Ahead of next week's State of the Onion, the other big industry news was regulatory and commercial. Roche and Genentech fired an opening salvo(also called a NOOH) in what could be a protracted battle to retain the breast-cancer indication for their monoclonal juggernaut Avastin. In a 98-page document that seeks a hearing on FDA’s proposal to withdraw Avastin’s accelerated approval in metastatic breast cancer, the company makes a sweeping attack on the agency’s regulatory treatment of the medicine but offers concessions in the form of a new study, a Risk Evaluation and Mitigation Strategy and a continued suspension of marketing. Those efforts, says Genentech, justify keeping the indication available for the time being. (You can check out our full treatment of the brouhaha in the Monday, January 26 edition of sister pub "The Pink Sheet". )
There's even a bit of fear-mongering: Genentech warns that revoking Avastin's metastatic breast cancer indication is tantamount to setting a new approval standard, a move that could deter drug development.
Maybe, but even as Genentech faces off against FDA, the vital question, even if the breast cancer indication is maintained, is how payers will react The industry's overwhelming perspective is that cancer is "different," a protected therapeutic class that allows wide latitude for physicians to choose the regimen, dose, and duration of treatment for patients. But we've seen early signs of payer pushback, with insurers finding new ways to control costs through a soft formulary approach, still experimental, that standardizes treatment for a particular disease or tumor type and gives physicians fewer choices.
As Bernstein Research's Geoffrey Porges noted in an analyst report this week, these programs "have had impressive results with up to 40% reductions in the cancer treatment drug spend in the practices and diseases where they have been implemented, without appreciable negative effects on disease outcomes."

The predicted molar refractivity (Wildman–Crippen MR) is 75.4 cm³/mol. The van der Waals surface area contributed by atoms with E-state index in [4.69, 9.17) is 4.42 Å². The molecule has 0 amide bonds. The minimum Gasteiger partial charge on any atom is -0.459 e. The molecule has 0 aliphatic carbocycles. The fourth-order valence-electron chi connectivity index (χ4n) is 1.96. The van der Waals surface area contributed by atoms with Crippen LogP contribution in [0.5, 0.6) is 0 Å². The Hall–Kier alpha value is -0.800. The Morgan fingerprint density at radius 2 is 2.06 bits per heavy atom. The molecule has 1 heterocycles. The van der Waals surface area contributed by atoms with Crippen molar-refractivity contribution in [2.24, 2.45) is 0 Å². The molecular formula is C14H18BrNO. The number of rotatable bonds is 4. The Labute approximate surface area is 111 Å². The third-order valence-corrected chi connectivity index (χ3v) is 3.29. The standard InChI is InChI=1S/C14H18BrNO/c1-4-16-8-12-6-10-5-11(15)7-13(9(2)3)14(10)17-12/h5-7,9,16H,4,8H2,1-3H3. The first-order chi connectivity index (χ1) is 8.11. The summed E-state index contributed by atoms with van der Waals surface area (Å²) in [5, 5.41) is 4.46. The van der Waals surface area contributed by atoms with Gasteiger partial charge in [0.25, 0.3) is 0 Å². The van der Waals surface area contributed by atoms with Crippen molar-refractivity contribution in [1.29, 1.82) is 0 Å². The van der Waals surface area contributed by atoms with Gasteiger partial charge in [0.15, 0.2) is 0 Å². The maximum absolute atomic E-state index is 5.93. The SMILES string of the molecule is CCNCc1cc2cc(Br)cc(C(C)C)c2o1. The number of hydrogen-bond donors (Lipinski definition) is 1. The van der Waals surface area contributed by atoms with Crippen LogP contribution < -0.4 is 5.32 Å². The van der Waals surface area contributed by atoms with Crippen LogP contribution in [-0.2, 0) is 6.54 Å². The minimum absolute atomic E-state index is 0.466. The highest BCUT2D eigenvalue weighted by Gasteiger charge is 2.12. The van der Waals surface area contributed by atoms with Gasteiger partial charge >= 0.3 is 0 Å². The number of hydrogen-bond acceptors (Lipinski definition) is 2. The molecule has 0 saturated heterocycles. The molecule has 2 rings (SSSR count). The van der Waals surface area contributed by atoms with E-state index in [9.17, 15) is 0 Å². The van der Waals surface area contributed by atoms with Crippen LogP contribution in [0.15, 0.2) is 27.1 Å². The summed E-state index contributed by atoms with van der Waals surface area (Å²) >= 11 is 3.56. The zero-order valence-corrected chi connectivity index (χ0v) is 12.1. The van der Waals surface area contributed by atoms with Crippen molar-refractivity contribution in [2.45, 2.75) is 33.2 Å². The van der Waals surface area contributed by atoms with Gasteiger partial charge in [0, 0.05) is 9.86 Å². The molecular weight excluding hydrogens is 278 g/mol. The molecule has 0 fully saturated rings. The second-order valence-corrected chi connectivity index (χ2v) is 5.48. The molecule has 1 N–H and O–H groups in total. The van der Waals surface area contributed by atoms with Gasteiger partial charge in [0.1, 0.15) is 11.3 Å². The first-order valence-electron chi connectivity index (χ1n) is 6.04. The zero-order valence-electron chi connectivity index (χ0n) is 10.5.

In other words, if you thought bundling would be limited to chronic kidney disease, you haven't been paying attention.
A provocative statement? Undoubtedly. Are we full of hot air? Maaaay-bee. Feel free to weigh in on whether oncology is still a protected class and, if not, the potential impact to the industry. Rest assured we are following the topic closely, even as we round up another edition of....
Ironwood/Protagonist: Ironwood Pharmaceuticals said this week it would license disulfide-rich peptide discovery technology from Protagonist Therapeutics to investigate new drug compounds. Financial terms weren’t disclosed, but Ironwood will make an upfront payment and fund Protagonist’s discovery activities during the lifespan of the partnership. Ironwood will also owe unspecified milestone payments and royalties on products created using Protagonist’s technologies. An Australian university spin-out now based in Redwood City, Calif., Protagonist’s injectable and oral DRPs have the added bonus of reaching targets heretofore poorly addressed by both small molecules and monoclonal antibodies, including interleukin-6 antagonists and novel gastrointestinal targets. The allure of such compounds is strong; these molecules by definition check the unmet medical need box, making them attractive to Big Pharma partners and, by extension, VCs. (For more on the industry's desire to harvest high hanging fruit, see this START-UP story.) Protagonist is backed by Lilly Ventures and a syndicate of Australian firms including Starfish Ventures, QBF, TeQstart and Start-up Australia. Ironwood, a DOTY nominee, is developing drugs for chronic diseases, even as its dual class share structure permits long-term independence. -- Paul Bonanos
Merck Serono/Domain Therapeutics: Merck Serono, a unit of Merck KGaA, has inked a deal with France’s Domain Therapeutics to develop treatments for Parkinson’s disease and other neurodegenerative diseases. It's worth €2 million upfront plus research funding. The early stage collaboration gives Merck Serono access to Domain compounds developed with the biotech's proprietary chemistry. In return, Domain is also eligible for €132 million ($175 million) in milestones for the first two products developed under the collaboration, as well as undisclosed royalties. Domain will use its platform technology to develop metabotropic glutamate receptor 4 (mGluR4) Positive Allosteric Modulator (PAM) drugs. In a press release, Domain execs called the deal validating and believe it "will enable us to sign further deals of this kind.” The collaboration with Domain follows the failure of Merck’s Phase III Parkinson’s drug safinamide to meet endpoints for the treatment of involuntary movements associated with the disease (and negative news in Europe on MS oral drug cladribine). -- Lisa LaMotta